Performing at our best, is not about the absence of pressure, it is about the manner in which we respond to pressure. The reality is that our life, no matter what roles we currently fill (stay-at-home parent,  salesperson, CEO, 3rd year university student, engineer, HR manager…), they all create their own unique pressures.

A second reality is that for every one of us, we fill more than one role in life.  This could include our role as a parent, a sibling, a student, an employee, a company leader, a business owner, a voluntary member at the local school or in your local community.  Whilst expected to be at our best, we are needing to meet commitments and obligations in 100 different ways.

So how do we do it?

Victor Frankl (1905-1997) was an Austrian neurologist, psychiatrist, philosopher, author, and Holocaust survivor. He was the founder of logotherapy, a school of psychotherapy which describes a search for a life meaning as the central human motivational force. One of his key messages that resonated with me was this:

“Between stimulus and response there is a space.  In that space is our power to choose our response.  In our response lies our growth and our freedom.”

How many of us take the time to evaluate how we respond to different situations and interactions? Do we proactively consider what activities/interactions positively stimulate us?  Do we proactively prepare for the activities/interactions that may negatively influence us?

Proactive Development

Through a growing self- and social-awareness, we ‘develop an understanding of what triggers/motivates ourselves and what triggers/motivates others’.  It’s a key skillset of effective personal and professional leadership.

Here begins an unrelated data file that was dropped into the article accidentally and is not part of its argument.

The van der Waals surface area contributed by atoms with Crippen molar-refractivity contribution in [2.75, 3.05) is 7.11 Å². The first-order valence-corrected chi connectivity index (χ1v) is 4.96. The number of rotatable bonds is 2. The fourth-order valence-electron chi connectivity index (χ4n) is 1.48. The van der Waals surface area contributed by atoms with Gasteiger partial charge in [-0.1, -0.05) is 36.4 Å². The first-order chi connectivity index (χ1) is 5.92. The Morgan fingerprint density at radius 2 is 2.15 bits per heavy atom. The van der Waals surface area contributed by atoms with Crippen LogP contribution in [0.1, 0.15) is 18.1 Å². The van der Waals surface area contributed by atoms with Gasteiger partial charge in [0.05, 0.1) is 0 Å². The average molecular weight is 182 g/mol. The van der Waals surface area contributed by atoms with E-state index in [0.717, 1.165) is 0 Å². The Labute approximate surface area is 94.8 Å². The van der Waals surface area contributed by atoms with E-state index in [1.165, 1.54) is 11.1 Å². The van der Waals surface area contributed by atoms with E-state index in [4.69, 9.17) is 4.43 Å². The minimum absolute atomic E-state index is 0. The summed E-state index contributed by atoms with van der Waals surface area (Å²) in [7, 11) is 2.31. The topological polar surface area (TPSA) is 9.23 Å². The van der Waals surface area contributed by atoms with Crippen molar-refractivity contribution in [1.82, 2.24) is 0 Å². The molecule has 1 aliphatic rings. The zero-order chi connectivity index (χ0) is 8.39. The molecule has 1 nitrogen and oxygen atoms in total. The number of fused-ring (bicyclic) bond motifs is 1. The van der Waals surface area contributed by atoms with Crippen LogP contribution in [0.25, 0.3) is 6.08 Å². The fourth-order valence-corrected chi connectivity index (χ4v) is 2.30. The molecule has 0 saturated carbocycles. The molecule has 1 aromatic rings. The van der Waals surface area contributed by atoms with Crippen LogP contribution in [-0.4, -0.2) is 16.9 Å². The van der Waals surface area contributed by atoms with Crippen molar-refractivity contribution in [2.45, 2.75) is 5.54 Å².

In developing this skillset, we can begin to choose how we respond to situations:

  • in a reactive or proactive approach,
  • with a fixed or growth mindset,
  • as a victim or a survivor,
  • as a follower or leader….it is up to us.

5 Simple Practices

Below are 5 simple practices that you could choose to introduce into your routines.  If consistently applied, these will support your personal efforts to maintain effective levels of performance, whilst operating under pressure:

  1. Go to bed 30 min. earlier and get up 30 min. earlier. Aim for 7-8 hours quality sleep. Use your extra 30 min. in the morning to meditate, exercise, journal or plan your day.
  2. Unplug and recharge. Disconnect from devices 90 min. before bed and don’t reconnect until you are physically back at work (or 9am if working remotely).  Airplane mode works really well for this.
  3. Daily reflect on the things you are grateful for before you go to bed. This reflection is made more powerful if you record/write your reflections in a journal.
  4. Review (build awareness of) your ‘education v. entertainment’ balance. Schedule in 30 minutes per day for purposeful self education.
  5. Before finishing work, plan your 3 working priorities for the next day. Then you can release the conscious load and allow your sub-consciousness to get to work.

These are simple activities that can easily be introduced into your daily routine.

The purpose of these activities is to remove yourself from the stimulus of pressure-drivers and rest and rejuvenate.

By applying them to your journey, they will support your efforts to perform at your best regardless of your load.

 

Author:

Kānuka Wellbeing & Leadership Ltd

Building wellbeing and leadership practices that support individual growth and organisational prosperity.